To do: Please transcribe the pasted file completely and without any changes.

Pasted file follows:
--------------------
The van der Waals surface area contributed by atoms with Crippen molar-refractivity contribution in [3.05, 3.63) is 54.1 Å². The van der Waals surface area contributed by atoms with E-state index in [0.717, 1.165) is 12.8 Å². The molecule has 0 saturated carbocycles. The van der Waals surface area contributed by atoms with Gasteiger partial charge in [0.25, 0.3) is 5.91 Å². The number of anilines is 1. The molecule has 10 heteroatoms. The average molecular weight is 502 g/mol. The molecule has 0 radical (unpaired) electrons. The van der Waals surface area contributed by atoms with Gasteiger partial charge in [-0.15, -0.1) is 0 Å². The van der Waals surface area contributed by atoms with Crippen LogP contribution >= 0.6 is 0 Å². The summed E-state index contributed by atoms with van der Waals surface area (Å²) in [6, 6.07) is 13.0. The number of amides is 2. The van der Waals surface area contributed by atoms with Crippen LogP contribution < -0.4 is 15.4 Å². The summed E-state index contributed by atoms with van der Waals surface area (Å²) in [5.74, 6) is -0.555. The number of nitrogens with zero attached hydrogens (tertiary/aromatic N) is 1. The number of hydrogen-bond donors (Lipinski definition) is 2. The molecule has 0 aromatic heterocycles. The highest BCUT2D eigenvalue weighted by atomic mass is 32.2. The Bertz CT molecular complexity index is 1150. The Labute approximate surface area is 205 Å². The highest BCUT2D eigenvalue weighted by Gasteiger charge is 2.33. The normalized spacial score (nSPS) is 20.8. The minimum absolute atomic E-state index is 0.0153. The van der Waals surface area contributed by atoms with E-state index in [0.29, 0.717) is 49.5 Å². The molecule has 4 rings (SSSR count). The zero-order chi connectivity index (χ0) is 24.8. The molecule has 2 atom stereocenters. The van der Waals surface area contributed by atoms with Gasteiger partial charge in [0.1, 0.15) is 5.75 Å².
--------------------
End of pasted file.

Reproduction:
The van der Waals surface area contributed by atoms with Crippen molar-refractivity contribution in [3.05, 3.63) is 54.1 Å². The van der Waals surface area contributed by atoms with E-state index in [0.717, 1.165) is 12.8 Å². The molecule has 0 saturated carbocycles. The van der Waals surface area contributed by atoms with Gasteiger partial charge in [0.25, 0.3) is 5.91 Å². The number of anilines is 1. The molecule has 10 heteroatoms. The average molecular weight is 502 g/mol. The molecule has 0 radical (unpaired) electrons. The van der Waals surface area contributed by atoms with Gasteiger partial charge in [-0.15, -0.1) is 0 Å². The van der Waals surface area contributed by atoms with Crippen LogP contribution >= 0.6 is 0 Å². The summed E-state index contributed by atoms with van der Waals surface area (Å²) in [6, 6.07) is 13.0. The number of amides is 2. The van der Waals surface area contributed by atoms with Crippen LogP contribution < -0.4 is 15.4 Å². The summed E-state index contributed by atoms with van der Waals surface area (Å²) in [5.74, 6) is -0.555. The number of nitrogens with zero attached hydrogens (tertiary/aromatic N) is 1. The number of hydrogen-bond donors (Lipinski definition) is 2. The molecule has 0 aromatic heterocycles. The highest BCUT2D eigenvalue weighted by atomic mass is 32.2. The Bertz CT molecular complexity index is 1150. The Labute approximate surface area is 205 Å². The highest BCUT2D eigenvalue weighted by Gasteiger charge is 2.33. The normalized spacial score (nSPS) is 20.8. The minimum absolute atomic E-state index is 0.0153. The van der Waals surface area contributed by atoms with E-state index in [0.29, 0.717) is 49.5 Å². The molecule has 4 rings (SSSR count). The zero-order chi connectivity index (χ0) is 24.8. The molecule has 2 atom stereocenters. The van der Waals surface area contributed by atoms with Gasteiger partial charge in [0.1, 0.15) is 5.75 Å².